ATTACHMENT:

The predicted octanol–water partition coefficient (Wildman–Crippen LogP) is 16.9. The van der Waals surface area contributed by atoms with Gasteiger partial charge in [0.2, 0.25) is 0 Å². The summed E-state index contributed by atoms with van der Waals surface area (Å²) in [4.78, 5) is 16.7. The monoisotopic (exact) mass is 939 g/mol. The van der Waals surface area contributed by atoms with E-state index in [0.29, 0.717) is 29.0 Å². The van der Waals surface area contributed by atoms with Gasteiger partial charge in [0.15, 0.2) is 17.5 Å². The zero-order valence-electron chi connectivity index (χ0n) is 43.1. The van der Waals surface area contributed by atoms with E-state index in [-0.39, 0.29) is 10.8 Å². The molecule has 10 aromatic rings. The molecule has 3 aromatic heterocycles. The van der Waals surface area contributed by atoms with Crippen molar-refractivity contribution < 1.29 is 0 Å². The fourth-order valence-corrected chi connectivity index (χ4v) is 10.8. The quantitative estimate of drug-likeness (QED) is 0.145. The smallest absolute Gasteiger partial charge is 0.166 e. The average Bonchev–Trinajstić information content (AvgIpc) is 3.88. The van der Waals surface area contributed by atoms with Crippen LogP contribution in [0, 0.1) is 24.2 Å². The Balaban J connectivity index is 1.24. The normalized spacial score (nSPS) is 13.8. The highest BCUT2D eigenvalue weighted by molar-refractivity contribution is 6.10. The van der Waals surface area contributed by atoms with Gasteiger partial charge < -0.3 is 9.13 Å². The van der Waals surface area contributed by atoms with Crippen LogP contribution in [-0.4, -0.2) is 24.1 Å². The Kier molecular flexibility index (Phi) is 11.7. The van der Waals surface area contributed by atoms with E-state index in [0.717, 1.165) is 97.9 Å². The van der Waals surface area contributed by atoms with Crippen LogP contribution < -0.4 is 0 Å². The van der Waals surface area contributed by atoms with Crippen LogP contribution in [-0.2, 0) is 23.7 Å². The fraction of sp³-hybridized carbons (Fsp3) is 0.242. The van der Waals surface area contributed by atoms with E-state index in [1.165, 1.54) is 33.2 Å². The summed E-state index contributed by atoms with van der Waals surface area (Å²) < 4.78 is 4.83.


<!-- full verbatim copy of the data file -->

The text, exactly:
The predicted octanol–water partition coefficient (Wildman–Crippen LogP) is 16.9. The van der Waals surface area contributed by atoms with Gasteiger partial charge in [0.2, 0.25) is 0 Å². The summed E-state index contributed by atoms with van der Waals surface area (Å²) in [4.78, 5) is 16.7. The monoisotopic (exact) mass is 939 g/mol. The van der Waals surface area contributed by atoms with E-state index in [0.29, 0.717) is 29.0 Å². The van der Waals surface area contributed by atoms with Gasteiger partial charge in [0.15, 0.2) is 17.5 Å². The zero-order valence-electron chi connectivity index (χ0n) is 43.1. The van der Waals surface area contributed by atoms with E-state index in [-0.39, 0.29) is 10.8 Å². The molecule has 10 aromatic rings. The molecule has 3 aromatic heterocycles. The van der Waals surface area contributed by atoms with Crippen molar-refractivity contribution < 1.29 is 0 Å². The fourth-order valence-corrected chi connectivity index (χ4v) is 10.8. The quantitative estimate of drug-likeness (QED) is 0.145. The smallest absolute Gasteiger partial charge is 0.166 e. The average Bonchev–Trinajstić information content (AvgIpc) is 3.88. The van der Waals surface area contributed by atoms with Crippen LogP contribution in [0, 0.1) is 24.2 Å². The Balaban J connectivity index is 1.24. The normalized spacial score (nSPS) is 13.8. The highest BCUT2D eigenvalue weighted by molar-refractivity contribution is 6.10. The van der Waals surface area contributed by atoms with Gasteiger partial charge < -0.3 is 9.13 Å². The van der Waals surface area contributed by atoms with Crippen LogP contribution in [-0.4, -0.2) is 24.1 Å². The Kier molecular flexibility index (Phi) is 11.7. The van der Waals surface area contributed by atoms with E-state index in [0.717, 1.165) is 97.9 Å². The van der Waals surface area contributed by atoms with Crippen LogP contribution < -0.4 is 0 Å². The van der Waals surface area contributed by atoms with Crippen LogP contribution in [-0.2, 0) is 23.7 Å². The fraction of sp³-hybridized carbons (Fsp3) is 0.242. The van der Waals surface area contributed by atoms with E-state index in [1.165, 1.54) is 33.2 Å². The summed E-state index contributed by atoms with van der Waals surface area (Å²) < 4.78 is 4.83.